In M/s. Ruchi Soya Industries Ltd. vs. Union of India & Ors., the Karnataka High Court held that prior to the amendment made by the Finance Act 2016, a notification under Section 25 of the Customs Act 1952 can come into force only after satisfying the conditions of publishing the notification in the official gazette & offering for sale on the date of its issue by Directorate of Publicity and Public Relations of the Board, New Delhi.
The Petitioner, M/s. Ruchi Soya Industries Ltd is a Public Company. It had entered into a Contract with a foreign supplier M/s. Avanti Industries Pvt. Ltd., Singapore for the import of 10,000/- MTs of Crude Palm Oil of Edible Grade. The Imported goods reached the Mangalore Port on 17th September 2015. The Petitioner had filed four bills of entry seeking clearance of the subject goods and accordingly the duty was fixed at 7.5% vide a notification dated 17th March 2012. Later, instead of clearing the bills of entry, the Customs department recalled and reassessed it on the ground that the rate of duty on the subject goods had increased by 5% in terms of a new notification issued on the day when the goods have reached the port. The petitioner was asked to deposit the duty at the enhanced rate of 12.5%. Aggrieved the Petitioner approached the High Court via a Writ Petition.
The main argument put forward by the Counsel for the Petitioner was that the new notification issued didn’t satisfy the requirements to come into force. According to him, a notification issued under Section 25 (1) of the Customs Act 1852 would come into force on satisfying two conditions provided in Section 25, which are (1) Notification should be published in the official gazette & (2) It should be offered for sale on the date of its issue by Directorate of Publicity and Public Relations of the Board, New Delhi. He contends that the respondents have failed to satisfy the second condition. Reliance was placed upon the decision of Supreme Court in Union of India vs. Param Industries Ltd.,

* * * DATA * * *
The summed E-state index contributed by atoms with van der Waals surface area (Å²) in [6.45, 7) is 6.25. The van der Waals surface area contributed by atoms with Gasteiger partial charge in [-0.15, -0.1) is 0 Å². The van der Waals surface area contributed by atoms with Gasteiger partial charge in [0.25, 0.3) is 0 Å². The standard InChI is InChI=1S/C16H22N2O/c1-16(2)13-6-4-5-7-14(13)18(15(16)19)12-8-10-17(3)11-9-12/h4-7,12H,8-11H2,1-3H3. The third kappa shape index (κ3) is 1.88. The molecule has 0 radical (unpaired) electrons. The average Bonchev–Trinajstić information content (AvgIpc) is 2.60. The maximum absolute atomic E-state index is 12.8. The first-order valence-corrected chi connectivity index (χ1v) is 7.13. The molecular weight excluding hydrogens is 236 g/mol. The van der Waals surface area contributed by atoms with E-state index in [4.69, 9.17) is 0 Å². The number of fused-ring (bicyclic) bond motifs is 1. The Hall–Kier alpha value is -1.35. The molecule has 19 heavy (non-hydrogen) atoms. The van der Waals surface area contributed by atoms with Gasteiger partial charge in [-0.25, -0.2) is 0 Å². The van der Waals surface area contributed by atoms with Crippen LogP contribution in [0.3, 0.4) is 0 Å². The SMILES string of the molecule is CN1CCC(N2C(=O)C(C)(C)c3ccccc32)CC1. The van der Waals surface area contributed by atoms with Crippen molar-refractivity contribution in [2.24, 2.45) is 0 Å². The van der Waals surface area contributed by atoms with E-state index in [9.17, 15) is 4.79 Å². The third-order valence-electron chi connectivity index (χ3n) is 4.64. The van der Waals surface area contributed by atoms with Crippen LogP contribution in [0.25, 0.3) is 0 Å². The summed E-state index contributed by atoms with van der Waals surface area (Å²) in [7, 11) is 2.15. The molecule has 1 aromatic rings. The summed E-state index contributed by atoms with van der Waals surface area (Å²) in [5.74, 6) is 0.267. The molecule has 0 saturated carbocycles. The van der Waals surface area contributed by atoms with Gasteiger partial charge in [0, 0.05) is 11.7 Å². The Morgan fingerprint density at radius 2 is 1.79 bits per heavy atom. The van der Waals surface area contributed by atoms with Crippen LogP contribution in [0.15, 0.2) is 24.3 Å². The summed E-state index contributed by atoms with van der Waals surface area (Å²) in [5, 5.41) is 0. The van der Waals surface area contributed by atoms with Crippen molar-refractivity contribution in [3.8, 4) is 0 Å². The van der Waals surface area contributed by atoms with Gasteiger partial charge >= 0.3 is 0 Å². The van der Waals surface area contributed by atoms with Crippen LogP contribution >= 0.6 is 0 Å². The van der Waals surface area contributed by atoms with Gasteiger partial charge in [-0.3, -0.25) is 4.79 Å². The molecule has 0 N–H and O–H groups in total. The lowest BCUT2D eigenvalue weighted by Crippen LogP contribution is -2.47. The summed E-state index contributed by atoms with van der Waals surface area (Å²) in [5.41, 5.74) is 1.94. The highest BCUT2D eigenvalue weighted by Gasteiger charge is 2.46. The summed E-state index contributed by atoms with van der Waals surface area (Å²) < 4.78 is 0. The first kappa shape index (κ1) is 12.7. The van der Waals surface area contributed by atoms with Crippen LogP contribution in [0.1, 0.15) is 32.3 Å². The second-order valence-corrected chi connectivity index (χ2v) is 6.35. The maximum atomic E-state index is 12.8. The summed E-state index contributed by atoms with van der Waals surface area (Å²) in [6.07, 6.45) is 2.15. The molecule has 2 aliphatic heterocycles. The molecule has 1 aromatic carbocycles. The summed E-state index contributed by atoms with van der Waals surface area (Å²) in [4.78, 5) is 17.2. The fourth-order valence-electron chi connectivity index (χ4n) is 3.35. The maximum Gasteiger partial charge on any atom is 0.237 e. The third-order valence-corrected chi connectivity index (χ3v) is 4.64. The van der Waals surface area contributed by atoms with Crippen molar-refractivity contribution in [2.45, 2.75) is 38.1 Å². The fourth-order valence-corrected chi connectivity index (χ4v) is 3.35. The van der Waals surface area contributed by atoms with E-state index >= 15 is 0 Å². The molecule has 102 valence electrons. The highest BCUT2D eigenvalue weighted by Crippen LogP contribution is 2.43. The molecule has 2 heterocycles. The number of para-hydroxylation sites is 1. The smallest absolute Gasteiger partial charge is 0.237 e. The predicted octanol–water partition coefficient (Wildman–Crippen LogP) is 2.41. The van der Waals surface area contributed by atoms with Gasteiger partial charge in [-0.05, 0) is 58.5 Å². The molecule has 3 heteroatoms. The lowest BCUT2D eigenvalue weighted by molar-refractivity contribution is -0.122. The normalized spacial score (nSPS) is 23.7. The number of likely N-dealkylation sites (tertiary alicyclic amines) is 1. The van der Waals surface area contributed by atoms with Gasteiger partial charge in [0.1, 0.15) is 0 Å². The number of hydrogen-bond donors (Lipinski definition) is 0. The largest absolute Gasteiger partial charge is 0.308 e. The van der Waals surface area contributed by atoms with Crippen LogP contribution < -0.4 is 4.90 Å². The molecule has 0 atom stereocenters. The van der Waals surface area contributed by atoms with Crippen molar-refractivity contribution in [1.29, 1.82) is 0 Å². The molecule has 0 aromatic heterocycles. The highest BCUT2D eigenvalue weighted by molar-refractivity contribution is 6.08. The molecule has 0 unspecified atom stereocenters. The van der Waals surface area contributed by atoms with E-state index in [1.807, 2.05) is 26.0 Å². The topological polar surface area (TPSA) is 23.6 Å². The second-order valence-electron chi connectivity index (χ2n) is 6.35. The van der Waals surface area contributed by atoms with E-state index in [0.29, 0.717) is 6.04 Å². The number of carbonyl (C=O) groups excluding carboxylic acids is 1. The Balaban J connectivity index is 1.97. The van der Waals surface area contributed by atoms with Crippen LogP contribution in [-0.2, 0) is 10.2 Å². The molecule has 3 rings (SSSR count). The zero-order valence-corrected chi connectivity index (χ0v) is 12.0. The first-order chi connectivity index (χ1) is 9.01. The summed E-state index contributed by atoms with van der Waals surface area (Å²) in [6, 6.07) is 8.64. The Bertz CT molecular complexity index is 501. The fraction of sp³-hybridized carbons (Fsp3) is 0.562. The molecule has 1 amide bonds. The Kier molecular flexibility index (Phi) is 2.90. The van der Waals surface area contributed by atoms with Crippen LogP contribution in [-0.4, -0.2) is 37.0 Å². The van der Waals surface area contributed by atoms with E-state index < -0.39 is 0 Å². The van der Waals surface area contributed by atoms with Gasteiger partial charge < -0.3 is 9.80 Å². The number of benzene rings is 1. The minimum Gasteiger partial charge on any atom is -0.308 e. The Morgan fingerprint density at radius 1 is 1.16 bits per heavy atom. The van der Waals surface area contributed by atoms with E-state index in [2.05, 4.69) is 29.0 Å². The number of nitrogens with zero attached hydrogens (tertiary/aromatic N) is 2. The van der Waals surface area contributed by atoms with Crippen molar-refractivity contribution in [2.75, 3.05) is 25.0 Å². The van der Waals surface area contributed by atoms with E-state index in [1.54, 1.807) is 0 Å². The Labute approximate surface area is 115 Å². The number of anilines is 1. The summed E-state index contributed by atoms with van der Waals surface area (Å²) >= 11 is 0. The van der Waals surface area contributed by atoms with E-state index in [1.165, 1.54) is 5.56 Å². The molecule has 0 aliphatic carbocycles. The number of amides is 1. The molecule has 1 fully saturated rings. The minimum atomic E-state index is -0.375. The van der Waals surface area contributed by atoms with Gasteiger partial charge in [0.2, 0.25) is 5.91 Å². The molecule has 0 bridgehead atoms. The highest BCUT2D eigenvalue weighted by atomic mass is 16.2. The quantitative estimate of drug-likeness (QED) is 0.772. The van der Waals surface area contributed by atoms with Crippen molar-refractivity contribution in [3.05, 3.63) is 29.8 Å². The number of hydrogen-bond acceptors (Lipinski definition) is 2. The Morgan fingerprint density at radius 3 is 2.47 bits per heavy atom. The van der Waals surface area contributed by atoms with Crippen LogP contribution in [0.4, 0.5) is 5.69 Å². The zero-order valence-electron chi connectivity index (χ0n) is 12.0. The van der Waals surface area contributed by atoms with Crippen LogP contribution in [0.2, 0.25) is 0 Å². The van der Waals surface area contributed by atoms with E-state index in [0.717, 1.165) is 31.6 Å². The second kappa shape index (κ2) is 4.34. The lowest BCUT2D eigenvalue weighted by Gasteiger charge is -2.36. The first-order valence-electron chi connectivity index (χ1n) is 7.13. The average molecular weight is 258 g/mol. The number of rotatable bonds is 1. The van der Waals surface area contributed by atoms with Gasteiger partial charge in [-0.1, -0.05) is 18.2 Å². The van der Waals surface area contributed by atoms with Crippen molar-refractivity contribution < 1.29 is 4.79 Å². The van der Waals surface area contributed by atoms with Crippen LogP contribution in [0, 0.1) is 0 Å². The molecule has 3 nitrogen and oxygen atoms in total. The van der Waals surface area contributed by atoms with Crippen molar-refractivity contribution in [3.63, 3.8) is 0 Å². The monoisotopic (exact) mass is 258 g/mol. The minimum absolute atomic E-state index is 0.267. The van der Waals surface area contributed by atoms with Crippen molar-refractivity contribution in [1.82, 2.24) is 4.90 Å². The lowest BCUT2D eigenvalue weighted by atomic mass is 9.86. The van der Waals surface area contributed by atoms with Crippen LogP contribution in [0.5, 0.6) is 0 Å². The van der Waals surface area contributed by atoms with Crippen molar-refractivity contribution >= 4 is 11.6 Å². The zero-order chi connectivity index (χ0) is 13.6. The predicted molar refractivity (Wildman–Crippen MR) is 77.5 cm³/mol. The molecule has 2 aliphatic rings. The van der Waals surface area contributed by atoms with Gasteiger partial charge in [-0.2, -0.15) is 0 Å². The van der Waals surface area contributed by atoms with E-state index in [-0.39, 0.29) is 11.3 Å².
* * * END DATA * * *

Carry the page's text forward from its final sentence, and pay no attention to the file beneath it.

The Counsel for the respondents argued that Section 25(4) providing the conditions has been amended by the Finance Act, 2016 and that only the first condition needs to be satisfied.
The Court after considering the arguments made before it pointed out that any amendment to the Statute is prospective unless it is explicitly made retrospective. It said that provisions of Section 25 before the amendment would be applicable in the case and for that reason, the court insisted compliance of both the conditions laid down in the said section.
Affirming the decision of the Supreme Court in Param industries Ltd. case, the High Court Bench of Justice S. Sujatha found that the second requirement laid down in Section 25(4) was not satisfied by the Department and thus the Department could not enhance the duty to 12.5%.
“For the reasons narrated above, the demand made by the department is not justified. No claim of differential amount of duty can be made on the basis of the notification No.46/2015-Cus dated 17.09.2015, and the same deserves to be set aside. The demand made by the respondents at Annexures-W, X, Y and Z are quashed. The petitioner is liable to pay the duty at 7.5% based on the notification No.12/2012-Cus.” said the bench.To Read the full text of the Judgment CLICK HERE